though all this planning took place for months, the 10th Mountain
Division only incorporated the Combined Forces Air Component Commander (CFACC)
two days prior to the mission start date (Andres & Hukill, 2007).

Structure and Unity of Command

Operation Anaconda suffered from a
disjointed command structure; essential command nodes for the various elements
of the fight were all in different geographic locations.  Without having a command and control element
present in the fight, or at least forward deployed, there are simply too many
barriers to effective communication.  If
commanders made the brigade tactical command post the on scene command element,
the operation would have succeeded much sooner.

The Air Force is an incredibly valuable
force.  Properly incorporating them into
the plan and making it a truly joint operation would have reduced some of the
confusion and delays when the tactical controllers on the ground called in targets.  Even if the Army commander was the lead
element, involving the CFLCC in the planning process increases the likelihood of
success (Kugler, Baranick, &
Binnendijk, 2009).
 Despite the challenges presented to the
commanders involved in Operation Anaconda, they had a great understanding of
mission command.





“Mission command is all about empowering
subordinates to exploit the initiative versus controlling compliance with a
specific directive,” (Perkins, 2007).  Mission
command is essential for commanders to adapt to the fog of war.  It allows subordinate commanders and noncommissioned
officers (NCOs) to take advantage of situations as they arise and allow for the
mission to continue despite not having received guidance from higher
headquarters regarding a recent development. 
This can only happen if two things occur.  First, the senior commander must provide a
clear intent and end state.  Second, the
subordinate commander or leader must understand that senior commander’s intent.
If both of those things have taken place, then those two commanders have
established a degree of trust that will allow for the concept of mission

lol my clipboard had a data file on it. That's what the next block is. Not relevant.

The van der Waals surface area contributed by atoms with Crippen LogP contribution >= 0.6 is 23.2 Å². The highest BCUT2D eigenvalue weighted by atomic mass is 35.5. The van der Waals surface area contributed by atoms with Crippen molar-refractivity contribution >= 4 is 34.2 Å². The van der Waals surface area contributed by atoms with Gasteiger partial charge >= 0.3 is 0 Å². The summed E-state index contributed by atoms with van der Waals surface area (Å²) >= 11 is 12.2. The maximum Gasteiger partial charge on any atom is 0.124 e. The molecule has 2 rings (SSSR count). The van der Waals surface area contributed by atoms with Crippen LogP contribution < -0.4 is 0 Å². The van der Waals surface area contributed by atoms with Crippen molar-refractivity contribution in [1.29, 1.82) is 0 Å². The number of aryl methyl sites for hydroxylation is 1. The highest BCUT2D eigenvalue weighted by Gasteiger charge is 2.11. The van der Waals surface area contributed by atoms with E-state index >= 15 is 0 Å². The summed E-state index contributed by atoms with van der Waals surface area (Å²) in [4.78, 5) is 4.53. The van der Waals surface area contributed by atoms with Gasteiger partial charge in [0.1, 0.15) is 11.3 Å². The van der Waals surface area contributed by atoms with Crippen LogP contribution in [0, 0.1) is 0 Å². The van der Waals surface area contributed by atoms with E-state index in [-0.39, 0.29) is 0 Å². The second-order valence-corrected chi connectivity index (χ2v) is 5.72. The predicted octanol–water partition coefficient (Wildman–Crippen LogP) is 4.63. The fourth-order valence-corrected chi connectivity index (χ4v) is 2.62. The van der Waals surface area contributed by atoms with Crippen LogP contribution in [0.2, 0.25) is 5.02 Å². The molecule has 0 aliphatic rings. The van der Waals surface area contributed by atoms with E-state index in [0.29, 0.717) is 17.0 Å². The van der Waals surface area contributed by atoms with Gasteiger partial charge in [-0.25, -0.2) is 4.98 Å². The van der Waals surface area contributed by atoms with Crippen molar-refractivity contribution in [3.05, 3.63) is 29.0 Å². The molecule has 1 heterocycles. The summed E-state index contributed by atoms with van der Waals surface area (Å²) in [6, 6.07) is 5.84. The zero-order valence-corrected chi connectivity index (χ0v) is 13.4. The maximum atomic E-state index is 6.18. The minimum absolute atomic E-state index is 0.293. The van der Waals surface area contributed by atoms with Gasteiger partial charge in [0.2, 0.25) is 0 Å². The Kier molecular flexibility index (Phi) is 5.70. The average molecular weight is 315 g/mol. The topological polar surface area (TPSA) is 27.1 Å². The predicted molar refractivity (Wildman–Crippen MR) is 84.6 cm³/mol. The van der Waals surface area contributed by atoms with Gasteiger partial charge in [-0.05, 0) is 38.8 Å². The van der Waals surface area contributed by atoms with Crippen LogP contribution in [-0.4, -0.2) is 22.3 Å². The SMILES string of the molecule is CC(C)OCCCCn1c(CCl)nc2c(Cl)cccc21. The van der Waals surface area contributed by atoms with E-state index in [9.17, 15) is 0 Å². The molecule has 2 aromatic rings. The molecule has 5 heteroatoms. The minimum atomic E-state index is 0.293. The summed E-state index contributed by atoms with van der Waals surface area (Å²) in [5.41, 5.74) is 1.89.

command.  The senior believe that the
subordinate will complete the mission while the subordinate leader believes he
has the support of his or her senior commander to make the decisions necessary to
complete that mission.

Operation Anaconda was a success because
of the fact that the U.S. forces were able to exercise mission command and make
tough calls despite the fact that the enemy forces were vastly larger than
intelligence reported and that they were in well-fortified fighting positions
and even called in reinforcements at a certain point.  When the U.S. ground forces in Shahi Kot valley
realized they were facing a larger and more determined enemy than expected,
they exercised the concept of mission command and remained agile, took the
initiative, and adapted the tougher enemy than anticipated (Fleri, Howard, Hukill, & Searle, 2003).


            Even though most regard Operation
Anaconda as a success, and despite subordinate commanders properly executing
mission command in the face of challenges, senior commanders should have
executed with proper joint considerations, especially in regards to the
planning process, and established a clear command structure and unity of
command.  Fortunately, this was not a
costly lesson for the U.S. military to learn from, Operation Anaconda will
continue to serve as an example on how to exercise proper joint considerations.






















R. B.; & Hukill, J. B.  (2007).
 ANACONDA: A Flawed Joint Planning
Process.  Joint Force Quarterly,
for the Armed Forces of the United States.  (2001). Joint
Operations.  (Joint
Publication 3-0).  Retrieved from http://www.dtic.mil/doctrine/new_pubs/jp3_0_20170117.pdf
E., Howard, E., Hukill, J., & Searle, T. R.  (2003, November 13).  Operation Anaconda Case Study.  Maxwell AFB, Alabama: College of Aerospace
Doctrine, Research and Education.
R. L., Baranick, M., & Binnendijk, H.  (2009).  Operation Anaconda, Lessons for Joint
Operations.  Washington D.C.:
Center for Technology and National Security Policy.
D. G. (2017, August 17).  A Story of Trust and Mission Command
Video file.  Retrieved from https://www.youtube.com/watch?v=3gfcYKC7eXA